Women in Formula 1: Challenges and Progress

The last woman to drive a Formula 1 Grand Prix was Italian Giovanna Amati


You might be surprised to hear this, but no rule prohibits women from participating in Formula 1 races. Yet, the last woman to compete in the competition was  Giovanna Amati in 1992.

That is a very long time, given that the sport has evolved. Nowadays, the sport is so widespread we can even find Formula 1-themed online pokies dominating gambling sites. In that line, if you are interested in such games, feel free to check out Australian real money casino list and choose accordingly.

So, here, we will have a closer look at the challenges women face in Formula 1, alongside the progress made in recent years.

No Physical or Psychological Barriers

Before we dive into why women struggle to make an impression in Formula 1, we have to mention exciting research conducted by More Than Equal. It is a non-profit company co-founded by David Coulthard – a 13-time Grand Prix winner. According to that approach, no physical or mental barriers can stop women from being competitive in F1.

“More Than Equal” collaborated with performance specialists Hintsa – a company that trained F1 drivers, most notably Max Verstappen and Lewis Hamilton. Both companies analysed data from F1 drivers and found out that female drivers can achieve all top-class and elite levels.

Both companies say that the beauty of F1 is that women and men can compete on the same grounds, and they finish up optimistically by saying that changes will happen very soon.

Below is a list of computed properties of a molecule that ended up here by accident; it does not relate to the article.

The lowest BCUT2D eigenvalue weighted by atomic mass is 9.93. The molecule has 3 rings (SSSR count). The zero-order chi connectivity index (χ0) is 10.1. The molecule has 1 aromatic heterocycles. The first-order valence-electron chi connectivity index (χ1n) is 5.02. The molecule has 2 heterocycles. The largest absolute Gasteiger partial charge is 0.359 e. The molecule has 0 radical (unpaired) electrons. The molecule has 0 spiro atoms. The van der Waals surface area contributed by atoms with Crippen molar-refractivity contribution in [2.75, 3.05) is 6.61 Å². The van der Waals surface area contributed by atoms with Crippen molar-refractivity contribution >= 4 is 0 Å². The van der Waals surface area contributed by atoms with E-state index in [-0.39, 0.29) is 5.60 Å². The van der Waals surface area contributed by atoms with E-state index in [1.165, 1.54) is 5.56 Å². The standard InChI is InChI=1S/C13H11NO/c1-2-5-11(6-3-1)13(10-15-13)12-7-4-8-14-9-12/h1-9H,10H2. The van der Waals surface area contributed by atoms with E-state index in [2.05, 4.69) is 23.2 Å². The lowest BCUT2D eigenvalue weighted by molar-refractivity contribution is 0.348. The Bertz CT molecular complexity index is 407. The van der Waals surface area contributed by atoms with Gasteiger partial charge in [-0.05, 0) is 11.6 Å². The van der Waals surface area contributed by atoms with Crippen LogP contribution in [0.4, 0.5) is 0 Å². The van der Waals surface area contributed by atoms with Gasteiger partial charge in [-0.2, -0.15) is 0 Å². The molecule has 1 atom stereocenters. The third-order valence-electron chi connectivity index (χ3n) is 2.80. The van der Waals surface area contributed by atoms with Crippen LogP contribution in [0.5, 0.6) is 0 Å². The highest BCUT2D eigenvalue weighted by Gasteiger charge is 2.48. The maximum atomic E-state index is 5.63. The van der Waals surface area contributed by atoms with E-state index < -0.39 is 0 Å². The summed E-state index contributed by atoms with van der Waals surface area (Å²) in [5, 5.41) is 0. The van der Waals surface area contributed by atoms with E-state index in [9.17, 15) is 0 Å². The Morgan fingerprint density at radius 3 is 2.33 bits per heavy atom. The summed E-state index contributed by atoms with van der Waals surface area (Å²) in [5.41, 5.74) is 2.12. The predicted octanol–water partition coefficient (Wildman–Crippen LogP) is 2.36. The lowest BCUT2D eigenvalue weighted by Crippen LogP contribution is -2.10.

Sophia Florsch at the Wings for Life – World Run press conference at the Olympiapark Munich in 2022 | Flo Hagena / Red Bull Content Pool

Lots of Challenges

Here, we will discuss some points collectively shed light on some factors contributing to the under-representation of women in motorsport and the challenges they face in pursuing a successful racing career. They are the following:

  • Low Participation of Women in Motorsport: Women’s involvement in motorsport at all levels is significantly lower than that of men, with only 10% of racers in all motorsport categories and 13% in karting being female.
  • Shorter Racing Careers for Women: Female drivers tend to have shorter racing careers, typically lasting 1-5 years, compared to men in Formula 1 (F1), whose careers can extend over a decade.
  • Fewer Female Entrants: A lower number of women initially enter motorsport compared to men, which contributes to a higher percentage of dropouts among female drivers.
  • Financial Challenges: Motorsports can be expensive, and many drivers, both male and female, face financial struggles early in their careers. However, due to the limited number of women in the field, financial difficulties are more noticeable among female racers.
  • Lack of Tailored Training:Female drivers often need more access to specialised training programs tailored to their needs, partly due to the lack of funding and sports participation.
  • Absence of Role Models: The scarcity of female role models in motorsport makes it challenging for aspiring female drivers to find motivation and guidance as they progress through the ranks.
  • Unwelcoming Culture: The absence of a female driver in F1 since 1976 has led to perceptions that the sport’s culture may be unwelcoming or inappropriate for female participants.

Progress Made

Despite all the challenges, there are also positive things happened to change the situation: